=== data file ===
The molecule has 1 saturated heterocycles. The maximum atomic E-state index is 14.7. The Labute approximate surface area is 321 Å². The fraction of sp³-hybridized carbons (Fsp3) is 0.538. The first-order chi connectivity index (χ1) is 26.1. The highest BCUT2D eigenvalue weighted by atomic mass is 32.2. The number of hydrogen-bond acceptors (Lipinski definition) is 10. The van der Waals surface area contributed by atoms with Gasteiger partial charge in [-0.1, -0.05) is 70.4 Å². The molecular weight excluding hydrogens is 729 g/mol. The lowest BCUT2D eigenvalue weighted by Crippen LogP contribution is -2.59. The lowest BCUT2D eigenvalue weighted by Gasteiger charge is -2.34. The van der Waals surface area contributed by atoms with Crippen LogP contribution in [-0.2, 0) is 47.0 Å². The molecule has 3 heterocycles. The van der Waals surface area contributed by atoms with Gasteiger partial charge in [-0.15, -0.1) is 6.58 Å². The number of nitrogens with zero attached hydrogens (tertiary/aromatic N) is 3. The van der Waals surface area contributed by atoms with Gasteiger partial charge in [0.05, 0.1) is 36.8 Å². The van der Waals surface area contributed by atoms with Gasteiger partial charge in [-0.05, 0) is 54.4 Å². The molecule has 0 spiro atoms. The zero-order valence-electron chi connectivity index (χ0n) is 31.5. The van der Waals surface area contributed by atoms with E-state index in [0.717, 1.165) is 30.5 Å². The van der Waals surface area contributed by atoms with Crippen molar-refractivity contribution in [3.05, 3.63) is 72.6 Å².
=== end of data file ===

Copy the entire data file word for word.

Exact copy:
The molecule has 1 saturated heterocycles. The maximum atomic E-state index is 14.7. The Labute approximate surface area is 321 Å². The fraction of sp³-hybridized carbons (Fsp3) is 0.538. The first-order chi connectivity index (χ1) is 26.1. The highest BCUT2D eigenvalue weighted by atomic mass is 32.2. The number of hydrogen-bond acceptors (Lipinski definition) is 10. The van der Waals surface area contributed by atoms with Gasteiger partial charge in [-0.1, -0.05) is 70.4 Å². The molecular weight excluding hydrogens is 729 g/mol. The lowest BCUT2D eigenvalue weighted by Crippen LogP contribution is -2.59. The lowest BCUT2D eigenvalue weighted by Gasteiger charge is -2.34. The van der Waals surface area contributed by atoms with Crippen LogP contribution in [-0.2, 0) is 47.0 Å². The molecule has 3 heterocycles. The van der Waals surface area contributed by atoms with Gasteiger partial charge in [-0.15, -0.1) is 6.58 Å². The number of nitrogens with zero attached hydrogens (tertiary/aromatic N) is 3. The van der Waals surface area contributed by atoms with Gasteiger partial charge in [0.05, 0.1) is 36.8 Å². The van der Waals surface area contributed by atoms with Gasteiger partial charge in [-0.05, 0) is 54.4 Å². The molecule has 0 spiro atoms. The zero-order valence-electron chi connectivity index (χ0n) is 31.5. The van der Waals surface area contributed by atoms with E-state index in [0.717, 1.165) is 30.5 Å². The van der Waals surface area contributed by atoms with Crippen molar-refractivity contribution in [3.05, 3.63) is 72.6 Å².